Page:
France: as President, will Sarkozy abolish same-sex “marriage”?

As was generally expected, the local elections have ended with a desaster for François Hollande’s Socialist Party, and it now seems definitely unlikely that the President will get a second term. This raises the question whether, if Hollande’s pre-decessor Nicolas Sarkozy will also be his successor, he will abrogate the law introducing same-sex “marriage”, a.k.a “loi Taubira”, which was the most unpopular measure to have been adopted under the current President’s aegis.

It would be the first time in Europe that a country having introduced same-sex “marriage” abolishes it again. But then, it is bound to happen one day, so why not get accustomed to the thought? Same-sex “marriage” is contrary to the nature of that institution, therefore it was never going to survive for long.

Nicolas Sarkozy has stated in November 2014 that as the country’s next President, he would “re-write the ‘loi Taubira’ from top to bottom (see this link, which includes a video), which some have interpreted as meaning that he plans to abolish it. Tonight’s electoral results indicate that this expectation has not prevented the electorate from giving him a huge victory. Quite on the contrary, this may have been one of the reasons for his success.

Some supporters of same-sex “marriage” say pre-emptively that, once introduced, it cannot any more be abolished. But that is of course nonsense.  First, because the “loi Taubira” has itself abolished laws that, reflecting the natural purpos of marriage, had been in force for a much longer time, and were deeper rooted in human nature, than the fashionable absurdity of “marriages” between persons of the same sex. Secondly, because the “demand” for same-sex “marriages” is so small that, if abolished, they will not missed by hardly anyone. The question is not whether many people ae asking for same-sex “marriage”, but whether society can go on existing without a sound understanding of what marriage is, and which purposes it serves.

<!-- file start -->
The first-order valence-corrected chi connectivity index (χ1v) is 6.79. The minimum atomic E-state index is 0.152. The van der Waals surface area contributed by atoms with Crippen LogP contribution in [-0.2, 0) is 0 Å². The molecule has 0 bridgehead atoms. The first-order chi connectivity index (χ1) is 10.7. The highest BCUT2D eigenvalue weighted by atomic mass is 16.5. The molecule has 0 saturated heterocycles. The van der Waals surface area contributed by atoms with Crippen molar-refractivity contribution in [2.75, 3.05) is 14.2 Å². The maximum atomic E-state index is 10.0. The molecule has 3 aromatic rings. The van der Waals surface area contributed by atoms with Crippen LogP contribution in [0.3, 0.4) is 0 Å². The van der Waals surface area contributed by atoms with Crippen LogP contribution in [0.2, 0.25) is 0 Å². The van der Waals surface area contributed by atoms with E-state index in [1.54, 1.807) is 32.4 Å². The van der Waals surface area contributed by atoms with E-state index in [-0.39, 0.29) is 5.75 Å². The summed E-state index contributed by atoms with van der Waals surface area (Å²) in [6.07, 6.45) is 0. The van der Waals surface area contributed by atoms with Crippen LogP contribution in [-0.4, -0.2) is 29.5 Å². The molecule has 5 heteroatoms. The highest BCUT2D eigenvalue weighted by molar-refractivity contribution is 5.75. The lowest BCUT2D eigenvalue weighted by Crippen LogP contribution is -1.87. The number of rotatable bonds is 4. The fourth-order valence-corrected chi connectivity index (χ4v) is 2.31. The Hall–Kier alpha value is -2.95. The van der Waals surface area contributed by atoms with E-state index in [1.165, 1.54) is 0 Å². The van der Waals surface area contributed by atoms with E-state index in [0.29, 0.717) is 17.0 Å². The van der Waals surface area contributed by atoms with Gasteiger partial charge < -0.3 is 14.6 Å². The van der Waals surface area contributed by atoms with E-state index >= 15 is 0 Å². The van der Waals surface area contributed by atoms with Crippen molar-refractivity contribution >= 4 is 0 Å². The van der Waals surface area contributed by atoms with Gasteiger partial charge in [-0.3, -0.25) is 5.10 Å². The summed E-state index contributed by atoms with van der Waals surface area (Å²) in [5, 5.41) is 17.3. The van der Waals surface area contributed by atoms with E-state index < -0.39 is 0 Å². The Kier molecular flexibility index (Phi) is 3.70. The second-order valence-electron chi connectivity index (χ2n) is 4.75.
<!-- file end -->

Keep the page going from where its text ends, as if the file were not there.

More interesting than the question whether same-sex “marriage” can be abolished is whether it can be abolished retroactively, i.e. with the effect of invalidating all same-sex “marriages” that have been concluded in the meantime.

La Manif pour Tous, which is the most visible of all civil society movements in France to have opposed the “loi Taubira”, has consistently claimed for the abrogation of that law – but without retroactive effect. However, this may be due to political strategy rather than to fundamental legal or moral reasons. In any case, what is important in this context is not the social entitlements that the (not very numerous) same-sex married couples may have accumulated as a result of their “marriages”, but the name and status given to their relationship, which is an obscene and insulting mockery of the real families that are building the nation’s future. Thus, a possible compromise solution would be to leave the same-sex wannabe “spouses” with their social benefits, but clarify that they are not any more to be considered as “married”.